Restorative practice for rebellious rest

A note from Leena, Co-Director and long-time teacher at The Branches

I believe that in these hectic times, resting is a counter-cultural, even rebellious, act.

Leena Miller-Cressman

Rest and leisure are inherent human needs for our sanity and spirit. Yet our fast-paced culture is always driving us to do more: be more productive, fit another activity into the schedule, answer one more email. This stresses our nervous systems and can erode our mental and physical health. Restorative Yoga is a form of resistance to the hustle. You can relearn the sacred art of rest and stillness.

Just like fields need to lay fallow to regenerate, or a compost pile needs time to turn to fertilizer, and animals hibernate in cold winter months, our bodies and minds also need time to pause and just be, rather than always doing more.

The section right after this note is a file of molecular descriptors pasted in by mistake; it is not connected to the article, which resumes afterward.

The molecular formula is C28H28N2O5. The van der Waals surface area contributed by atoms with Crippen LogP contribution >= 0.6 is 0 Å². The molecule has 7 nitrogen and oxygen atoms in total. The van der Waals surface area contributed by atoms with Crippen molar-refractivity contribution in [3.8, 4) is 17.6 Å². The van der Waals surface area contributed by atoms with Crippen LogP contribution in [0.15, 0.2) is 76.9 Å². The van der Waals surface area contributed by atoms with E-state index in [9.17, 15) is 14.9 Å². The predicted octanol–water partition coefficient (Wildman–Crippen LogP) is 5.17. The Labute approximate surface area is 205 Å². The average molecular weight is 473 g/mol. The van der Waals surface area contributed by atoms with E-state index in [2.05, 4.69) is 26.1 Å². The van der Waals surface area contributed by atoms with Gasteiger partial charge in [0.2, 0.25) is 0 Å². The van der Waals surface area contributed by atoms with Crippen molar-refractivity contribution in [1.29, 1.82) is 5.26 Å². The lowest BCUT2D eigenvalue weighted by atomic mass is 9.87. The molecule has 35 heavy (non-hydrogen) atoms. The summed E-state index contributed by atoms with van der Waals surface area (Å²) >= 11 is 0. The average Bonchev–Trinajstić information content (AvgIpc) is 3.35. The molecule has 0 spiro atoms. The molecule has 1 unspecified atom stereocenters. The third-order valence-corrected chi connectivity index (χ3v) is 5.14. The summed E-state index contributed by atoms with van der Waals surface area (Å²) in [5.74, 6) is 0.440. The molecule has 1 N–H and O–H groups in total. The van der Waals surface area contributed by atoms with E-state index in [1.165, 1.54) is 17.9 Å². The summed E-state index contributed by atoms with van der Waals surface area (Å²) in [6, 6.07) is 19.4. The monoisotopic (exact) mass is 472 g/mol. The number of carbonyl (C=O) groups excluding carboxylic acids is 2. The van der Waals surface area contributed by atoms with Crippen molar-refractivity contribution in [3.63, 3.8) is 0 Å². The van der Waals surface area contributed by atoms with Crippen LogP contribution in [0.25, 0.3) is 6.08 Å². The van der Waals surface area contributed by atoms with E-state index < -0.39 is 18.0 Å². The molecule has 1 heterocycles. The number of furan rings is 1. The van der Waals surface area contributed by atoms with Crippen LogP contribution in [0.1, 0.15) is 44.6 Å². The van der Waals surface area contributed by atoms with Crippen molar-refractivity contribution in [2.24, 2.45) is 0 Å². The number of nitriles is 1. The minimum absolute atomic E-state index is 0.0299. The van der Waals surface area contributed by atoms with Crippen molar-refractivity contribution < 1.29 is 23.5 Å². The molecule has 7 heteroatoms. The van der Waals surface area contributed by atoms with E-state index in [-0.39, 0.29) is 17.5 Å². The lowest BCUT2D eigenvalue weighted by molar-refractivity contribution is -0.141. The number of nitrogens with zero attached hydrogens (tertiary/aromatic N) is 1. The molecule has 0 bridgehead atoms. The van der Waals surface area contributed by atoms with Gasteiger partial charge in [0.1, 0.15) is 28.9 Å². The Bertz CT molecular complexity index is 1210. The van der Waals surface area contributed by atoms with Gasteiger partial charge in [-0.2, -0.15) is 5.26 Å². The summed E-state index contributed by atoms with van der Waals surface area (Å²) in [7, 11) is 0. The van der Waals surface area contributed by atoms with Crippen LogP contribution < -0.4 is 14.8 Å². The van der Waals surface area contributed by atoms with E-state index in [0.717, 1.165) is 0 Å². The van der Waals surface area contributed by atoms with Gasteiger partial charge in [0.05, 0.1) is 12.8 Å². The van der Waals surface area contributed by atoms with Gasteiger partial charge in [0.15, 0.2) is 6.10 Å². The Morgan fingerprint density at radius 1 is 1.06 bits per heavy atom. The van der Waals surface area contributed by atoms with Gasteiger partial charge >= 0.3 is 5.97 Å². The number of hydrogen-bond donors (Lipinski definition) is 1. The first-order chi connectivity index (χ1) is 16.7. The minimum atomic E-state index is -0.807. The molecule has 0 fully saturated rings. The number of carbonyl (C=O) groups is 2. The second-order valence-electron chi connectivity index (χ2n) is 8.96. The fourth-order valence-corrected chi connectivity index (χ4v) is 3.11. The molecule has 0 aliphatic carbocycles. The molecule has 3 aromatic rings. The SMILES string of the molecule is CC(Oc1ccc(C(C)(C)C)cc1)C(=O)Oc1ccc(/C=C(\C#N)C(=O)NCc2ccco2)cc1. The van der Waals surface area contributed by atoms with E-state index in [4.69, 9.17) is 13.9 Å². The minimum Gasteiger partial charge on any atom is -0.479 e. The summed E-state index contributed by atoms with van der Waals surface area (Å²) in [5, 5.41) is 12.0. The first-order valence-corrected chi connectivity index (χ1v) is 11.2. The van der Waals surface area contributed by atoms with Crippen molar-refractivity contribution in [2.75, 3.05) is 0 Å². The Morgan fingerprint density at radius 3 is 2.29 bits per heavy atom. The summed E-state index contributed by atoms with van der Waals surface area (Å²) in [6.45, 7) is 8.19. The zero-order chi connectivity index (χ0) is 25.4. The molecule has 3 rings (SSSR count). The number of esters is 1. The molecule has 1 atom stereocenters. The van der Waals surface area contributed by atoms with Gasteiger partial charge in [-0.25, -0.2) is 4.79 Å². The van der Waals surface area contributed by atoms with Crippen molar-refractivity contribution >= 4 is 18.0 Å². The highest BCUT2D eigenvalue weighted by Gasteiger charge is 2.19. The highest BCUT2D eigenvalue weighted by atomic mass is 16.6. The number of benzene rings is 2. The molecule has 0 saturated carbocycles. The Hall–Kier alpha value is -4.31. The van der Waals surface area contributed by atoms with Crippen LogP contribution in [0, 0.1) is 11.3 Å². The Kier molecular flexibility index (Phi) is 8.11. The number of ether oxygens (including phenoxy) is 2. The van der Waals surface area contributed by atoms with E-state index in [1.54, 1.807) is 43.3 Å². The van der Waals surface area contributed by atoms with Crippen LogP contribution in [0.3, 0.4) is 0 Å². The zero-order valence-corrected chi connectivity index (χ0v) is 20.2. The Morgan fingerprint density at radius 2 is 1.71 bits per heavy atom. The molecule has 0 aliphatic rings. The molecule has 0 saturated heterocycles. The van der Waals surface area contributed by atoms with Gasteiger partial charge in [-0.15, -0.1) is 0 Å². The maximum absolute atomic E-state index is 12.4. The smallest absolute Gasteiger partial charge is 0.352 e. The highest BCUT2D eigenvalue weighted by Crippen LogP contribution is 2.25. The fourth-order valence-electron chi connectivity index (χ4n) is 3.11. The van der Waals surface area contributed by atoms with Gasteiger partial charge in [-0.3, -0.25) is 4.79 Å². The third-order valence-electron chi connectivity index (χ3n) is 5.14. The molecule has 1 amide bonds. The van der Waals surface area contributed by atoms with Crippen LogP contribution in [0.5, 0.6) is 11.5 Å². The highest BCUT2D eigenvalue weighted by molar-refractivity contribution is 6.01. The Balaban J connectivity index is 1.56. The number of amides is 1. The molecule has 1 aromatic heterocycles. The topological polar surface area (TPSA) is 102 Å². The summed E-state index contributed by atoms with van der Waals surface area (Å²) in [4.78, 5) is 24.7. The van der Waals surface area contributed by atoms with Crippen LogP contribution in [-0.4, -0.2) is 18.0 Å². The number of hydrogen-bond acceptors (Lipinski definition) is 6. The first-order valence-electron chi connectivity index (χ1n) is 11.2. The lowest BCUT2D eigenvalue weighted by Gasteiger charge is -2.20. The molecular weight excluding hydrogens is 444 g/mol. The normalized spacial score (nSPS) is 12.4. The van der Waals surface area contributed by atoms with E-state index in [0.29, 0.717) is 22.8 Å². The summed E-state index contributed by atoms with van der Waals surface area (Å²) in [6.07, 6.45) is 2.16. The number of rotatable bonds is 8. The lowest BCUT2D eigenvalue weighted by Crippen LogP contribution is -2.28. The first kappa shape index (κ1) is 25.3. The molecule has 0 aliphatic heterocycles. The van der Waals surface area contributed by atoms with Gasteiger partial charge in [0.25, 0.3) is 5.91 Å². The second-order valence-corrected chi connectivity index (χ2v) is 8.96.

I learned the principles of restorative yoga (quiet, darkness, warmth, support, slowness, and stillness) from the work of Judith Hanson Lasater, and I incorporate them every time I practice and teach restorative yoga.

As part of our commitment to rebellious rest, we offer weekly restorative practice sessions on our drop-in schedule, as well as special candlelit workshops throughout the Winter season.

Whether we have the pleasure of guiding you through a restorative practice or not, I invite us all to do just a little less, and instead be a little more rebellious, and rest.

With care,


1 Comment

  1. Marlene Hornung says:

    I LOVE the restorative classes. I particularly enjoy the virtual ones, as I don’t have to get up to go home. Keep up the good work.

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